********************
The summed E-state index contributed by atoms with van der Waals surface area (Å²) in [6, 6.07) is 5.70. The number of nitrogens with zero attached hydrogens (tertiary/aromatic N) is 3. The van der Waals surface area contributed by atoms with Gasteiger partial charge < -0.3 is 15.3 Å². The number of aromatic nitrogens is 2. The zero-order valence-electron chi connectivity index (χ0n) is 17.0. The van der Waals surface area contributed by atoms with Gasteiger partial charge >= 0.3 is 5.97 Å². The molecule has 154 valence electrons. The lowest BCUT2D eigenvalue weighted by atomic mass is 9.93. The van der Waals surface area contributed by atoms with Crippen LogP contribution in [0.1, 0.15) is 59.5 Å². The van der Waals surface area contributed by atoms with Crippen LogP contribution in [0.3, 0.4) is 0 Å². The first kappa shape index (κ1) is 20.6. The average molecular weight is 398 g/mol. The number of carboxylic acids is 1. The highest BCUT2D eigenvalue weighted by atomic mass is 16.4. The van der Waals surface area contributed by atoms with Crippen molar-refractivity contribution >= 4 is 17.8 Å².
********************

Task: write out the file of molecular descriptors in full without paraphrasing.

The summed E-state index contributed by atoms with van der Waals surface area (Å²) in [6, 6.07) is 5.70. The number of nitrogens with zero attached hydrogens (tertiary/aromatic N) is 3. The van der Waals surface area contributed by atoms with Gasteiger partial charge < -0.3 is 15.3 Å². The number of aromatic nitrogens is 2. The zero-order valence-electron chi connectivity index (χ0n) is 17.0. The van der Waals surface area contributed by atoms with Gasteiger partial charge >= 0.3 is 5.97 Å². The molecule has 154 valence electrons. The lowest BCUT2D eigenvalue weighted by atomic mass is 9.93. The van der Waals surface area contributed by atoms with Crippen LogP contribution in [0.1, 0.15) is 59.5 Å². The van der Waals surface area contributed by atoms with Crippen LogP contribution in [0.3, 0.4) is 0 Å². The first kappa shape index (κ1) is 20.6. The average molecular weight is 398 g/mol. The number of carboxylic acids is 1. The highest BCUT2D eigenvalue weighted by atomic mass is 16.4. The van der Waals surface area contributed by atoms with Crippen molar-refractivity contribution >= 4 is 17.8 Å².